‘Man up!’ How Good Leadership Saves Lives

Most of your male friends will tell you they have been told to either ‘man up’ or ‘grow a pair’ at some stage in their lives. For generations men have been encouraged to be tough, that boys don’t cry; anything less is a sign of weakness and evidence of not being good enough to be part of the world of ‘real men’. We are expected to deal with the situation alone and not to speak up, doing so is failure.

Traditionally men have been less likely to seek support with mental health issues, they account for only 1 in 5 GP visits. We can speculate on the reasons – stigma, emotion seen a weakness and adhering to the strong male stereotype are principle culprits. Men don’t want to be seen by other men as weak or a liability, the culture of bravado and toughing it out rule supreme.

As many as 40% of men never speak about their mental health, despite over three-quarters suffering from common symptoms like anxiety, stress or depression. When asked why they don’t speak up, the biggest reasons cited were:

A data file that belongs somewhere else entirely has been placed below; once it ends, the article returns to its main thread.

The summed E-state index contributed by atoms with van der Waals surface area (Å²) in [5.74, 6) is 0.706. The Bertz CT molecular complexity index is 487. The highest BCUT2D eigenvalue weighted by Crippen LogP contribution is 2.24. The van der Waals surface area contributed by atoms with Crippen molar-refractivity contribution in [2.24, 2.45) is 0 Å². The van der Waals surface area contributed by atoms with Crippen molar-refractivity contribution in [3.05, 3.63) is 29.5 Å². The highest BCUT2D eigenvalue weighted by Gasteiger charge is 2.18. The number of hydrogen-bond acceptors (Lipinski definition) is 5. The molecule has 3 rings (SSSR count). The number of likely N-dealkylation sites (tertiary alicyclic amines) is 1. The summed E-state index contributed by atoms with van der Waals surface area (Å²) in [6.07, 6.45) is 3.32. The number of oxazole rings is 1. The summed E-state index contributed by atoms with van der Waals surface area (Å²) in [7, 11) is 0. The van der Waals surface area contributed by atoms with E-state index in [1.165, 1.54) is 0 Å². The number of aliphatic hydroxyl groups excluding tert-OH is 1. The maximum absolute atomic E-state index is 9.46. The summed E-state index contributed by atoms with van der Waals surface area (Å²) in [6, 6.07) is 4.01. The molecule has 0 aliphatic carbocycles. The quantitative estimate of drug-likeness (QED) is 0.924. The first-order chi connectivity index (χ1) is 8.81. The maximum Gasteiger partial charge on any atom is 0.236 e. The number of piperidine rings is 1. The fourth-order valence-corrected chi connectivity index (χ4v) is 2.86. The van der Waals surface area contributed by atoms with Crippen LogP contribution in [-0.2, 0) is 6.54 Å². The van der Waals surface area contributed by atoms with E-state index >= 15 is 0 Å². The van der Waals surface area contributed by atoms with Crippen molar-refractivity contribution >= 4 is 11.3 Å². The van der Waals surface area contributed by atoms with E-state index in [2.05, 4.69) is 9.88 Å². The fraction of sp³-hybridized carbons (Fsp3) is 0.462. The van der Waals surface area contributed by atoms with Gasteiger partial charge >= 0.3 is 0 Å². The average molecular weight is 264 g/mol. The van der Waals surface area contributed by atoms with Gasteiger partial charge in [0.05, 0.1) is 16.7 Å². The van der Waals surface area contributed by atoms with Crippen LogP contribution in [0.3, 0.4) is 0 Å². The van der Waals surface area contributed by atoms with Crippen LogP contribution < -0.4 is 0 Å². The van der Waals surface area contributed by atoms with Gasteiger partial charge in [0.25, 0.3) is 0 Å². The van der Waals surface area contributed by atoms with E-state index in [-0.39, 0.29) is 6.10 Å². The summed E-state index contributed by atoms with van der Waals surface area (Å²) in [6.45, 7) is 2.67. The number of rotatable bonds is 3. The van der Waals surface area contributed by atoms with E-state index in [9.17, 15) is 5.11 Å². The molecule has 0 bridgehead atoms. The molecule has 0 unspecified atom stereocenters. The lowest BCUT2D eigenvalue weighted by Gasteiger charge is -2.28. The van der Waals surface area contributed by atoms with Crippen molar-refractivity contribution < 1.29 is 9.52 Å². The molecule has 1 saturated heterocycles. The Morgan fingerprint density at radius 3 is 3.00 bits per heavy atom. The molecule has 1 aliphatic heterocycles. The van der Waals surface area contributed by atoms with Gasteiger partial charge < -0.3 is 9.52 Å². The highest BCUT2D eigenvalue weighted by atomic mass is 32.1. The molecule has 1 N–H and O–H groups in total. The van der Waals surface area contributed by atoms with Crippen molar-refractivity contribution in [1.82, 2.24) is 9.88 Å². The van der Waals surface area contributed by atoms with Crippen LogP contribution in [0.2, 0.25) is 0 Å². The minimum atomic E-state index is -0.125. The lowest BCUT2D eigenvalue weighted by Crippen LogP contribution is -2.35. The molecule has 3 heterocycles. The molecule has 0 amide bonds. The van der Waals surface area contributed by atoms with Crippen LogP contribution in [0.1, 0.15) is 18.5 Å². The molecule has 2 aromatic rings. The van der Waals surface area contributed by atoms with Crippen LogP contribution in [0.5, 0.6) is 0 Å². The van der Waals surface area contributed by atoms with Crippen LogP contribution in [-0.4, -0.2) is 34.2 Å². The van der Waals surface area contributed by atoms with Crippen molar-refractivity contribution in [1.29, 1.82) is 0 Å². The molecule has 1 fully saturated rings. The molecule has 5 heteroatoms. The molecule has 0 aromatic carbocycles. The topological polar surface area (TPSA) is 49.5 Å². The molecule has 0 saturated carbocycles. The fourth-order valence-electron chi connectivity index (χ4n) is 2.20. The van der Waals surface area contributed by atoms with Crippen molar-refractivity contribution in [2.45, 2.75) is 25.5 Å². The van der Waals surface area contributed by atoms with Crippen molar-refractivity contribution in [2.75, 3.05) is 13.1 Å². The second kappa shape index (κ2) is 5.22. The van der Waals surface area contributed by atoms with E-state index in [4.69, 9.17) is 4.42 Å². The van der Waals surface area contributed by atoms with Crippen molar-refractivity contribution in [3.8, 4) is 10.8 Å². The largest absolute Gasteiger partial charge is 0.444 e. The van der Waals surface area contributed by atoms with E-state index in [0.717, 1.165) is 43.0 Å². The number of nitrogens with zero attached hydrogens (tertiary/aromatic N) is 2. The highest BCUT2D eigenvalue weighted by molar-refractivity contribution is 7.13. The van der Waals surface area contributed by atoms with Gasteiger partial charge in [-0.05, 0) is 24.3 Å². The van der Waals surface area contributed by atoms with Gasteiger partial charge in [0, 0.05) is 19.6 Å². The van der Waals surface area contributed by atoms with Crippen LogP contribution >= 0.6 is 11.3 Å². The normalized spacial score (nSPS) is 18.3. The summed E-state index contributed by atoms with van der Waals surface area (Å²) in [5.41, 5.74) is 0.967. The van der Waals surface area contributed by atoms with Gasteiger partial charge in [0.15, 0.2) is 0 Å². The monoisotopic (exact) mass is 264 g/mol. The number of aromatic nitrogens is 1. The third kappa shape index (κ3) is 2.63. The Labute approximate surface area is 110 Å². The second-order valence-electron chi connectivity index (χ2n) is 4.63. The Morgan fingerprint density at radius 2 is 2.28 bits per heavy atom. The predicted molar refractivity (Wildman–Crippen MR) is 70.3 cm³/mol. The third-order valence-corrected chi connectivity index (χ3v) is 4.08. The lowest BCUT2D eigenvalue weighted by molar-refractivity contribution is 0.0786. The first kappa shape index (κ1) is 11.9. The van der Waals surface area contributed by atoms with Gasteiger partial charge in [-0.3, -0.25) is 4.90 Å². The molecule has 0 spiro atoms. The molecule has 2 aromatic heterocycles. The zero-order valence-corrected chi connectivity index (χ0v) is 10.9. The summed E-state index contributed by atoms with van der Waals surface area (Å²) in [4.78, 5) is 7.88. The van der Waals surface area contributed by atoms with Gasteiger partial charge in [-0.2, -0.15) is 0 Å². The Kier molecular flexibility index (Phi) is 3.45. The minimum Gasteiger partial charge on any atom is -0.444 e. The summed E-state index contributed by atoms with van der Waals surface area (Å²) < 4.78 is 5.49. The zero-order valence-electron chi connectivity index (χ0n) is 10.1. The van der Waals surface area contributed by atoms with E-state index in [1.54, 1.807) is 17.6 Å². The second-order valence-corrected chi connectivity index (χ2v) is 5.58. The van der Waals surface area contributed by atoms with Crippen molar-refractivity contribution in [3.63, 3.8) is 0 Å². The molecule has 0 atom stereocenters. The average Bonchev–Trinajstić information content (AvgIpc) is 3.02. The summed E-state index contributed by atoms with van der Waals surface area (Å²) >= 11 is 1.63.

• ‘I’ve learnt to deal with it
• ‘I don’t wish to be a burden to anyone
• ‘I’m too embarrassed
• ‘There’s negative stigma around this type of thing

This year over 4,000 men will commit suicide. How many lives could be saved by enabling men to share their anxiety and concern?. Many are avoidable with simple interventions, conversations and access to appropriate resources. The effects of work related failure, being overlooked for promotion or responsibility, lack of reward have a significant impact on suicide in males. Yet responsible planning and procedures implemented by leaders could make a difference. Efforts to reduce suicides hinge on leadership involvement to create a healthy organizational culture which support individual wellbeing.


Some easy wins include:

Wellbeing Courses

Build resilience and Mental Health Awareness into more traditional training objectives.

Highlighting resources

Let your team know what they can do, where they can find help, who they can talk to.

Gatekeeper training (GKT)

Gatekeeper training (GKT) is a common strategy in suicide prevention that educates informal helpers about warning signs and risk factors for suicide as well as strategies to support distressed peers.

For Wellbeing courses contact: Aspire-leadership.co.uk

For further reading and resources contact:



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